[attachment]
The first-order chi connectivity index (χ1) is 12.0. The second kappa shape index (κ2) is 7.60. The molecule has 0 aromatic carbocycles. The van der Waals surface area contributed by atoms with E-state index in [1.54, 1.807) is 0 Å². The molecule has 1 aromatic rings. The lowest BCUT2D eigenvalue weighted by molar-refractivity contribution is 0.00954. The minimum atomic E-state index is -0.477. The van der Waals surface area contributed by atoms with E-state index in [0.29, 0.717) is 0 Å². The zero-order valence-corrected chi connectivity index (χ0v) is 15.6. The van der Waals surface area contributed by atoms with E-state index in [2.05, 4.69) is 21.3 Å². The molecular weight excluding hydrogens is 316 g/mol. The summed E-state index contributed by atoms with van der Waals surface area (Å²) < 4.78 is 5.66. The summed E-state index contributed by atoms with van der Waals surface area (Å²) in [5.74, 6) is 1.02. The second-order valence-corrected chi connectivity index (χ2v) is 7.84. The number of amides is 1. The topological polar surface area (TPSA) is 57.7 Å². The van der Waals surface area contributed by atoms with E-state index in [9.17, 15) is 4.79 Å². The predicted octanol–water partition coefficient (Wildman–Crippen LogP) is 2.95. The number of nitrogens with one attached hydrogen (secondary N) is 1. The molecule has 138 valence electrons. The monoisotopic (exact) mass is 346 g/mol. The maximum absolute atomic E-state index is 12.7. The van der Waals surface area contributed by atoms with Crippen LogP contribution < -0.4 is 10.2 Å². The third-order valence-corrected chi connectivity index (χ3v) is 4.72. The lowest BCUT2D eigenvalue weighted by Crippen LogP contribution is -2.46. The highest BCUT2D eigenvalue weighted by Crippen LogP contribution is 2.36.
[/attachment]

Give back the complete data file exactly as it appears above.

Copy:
The first-order chi connectivity index (χ1) is 12.0. The second kappa shape index (κ2) is 7.60. The molecule has 0 aromatic carbocycles. The van der Waals surface area contributed by atoms with E-state index in [1.54, 1.807) is 0 Å². The molecule has 1 aromatic rings. The lowest BCUT2D eigenvalue weighted by molar-refractivity contribution is 0.00954. The minimum atomic E-state index is -0.477. The van der Waals surface area contributed by atoms with E-state index in [0.29, 0.717) is 0 Å². The zero-order valence-corrected chi connectivity index (χ0v) is 15.6. The van der Waals surface area contributed by atoms with E-state index in [2.05, 4.69) is 21.3 Å². The molecular weight excluding hydrogens is 316 g/mol. The summed E-state index contributed by atoms with van der Waals surface area (Å²) < 4.78 is 5.66. The summed E-state index contributed by atoms with van der Waals surface area (Å²) in [5.74, 6) is 1.02. The second-order valence-corrected chi connectivity index (χ2v) is 7.84. The number of amides is 1. The topological polar surface area (TPSA) is 57.7 Å². The van der Waals surface area contributed by atoms with E-state index in [9.17, 15) is 4.79 Å². The predicted octanol–water partition coefficient (Wildman–Crippen LogP) is 2.95. The number of nitrogens with one attached hydrogen (secondary N) is 1. The molecule has 138 valence electrons. The monoisotopic (exact) mass is 346 g/mol. The maximum absolute atomic E-state index is 12.7. The van der Waals surface area contributed by atoms with Crippen LogP contribution < -0.4 is 10.2 Å². The third-order valence-corrected chi connectivity index (χ3v) is 4.72. The lowest BCUT2D eigenvalue weighted by Crippen LogP contribution is -2.46. The highest BCUT2D eigenvalue weighted by Crippen LogP contribution is 2.36.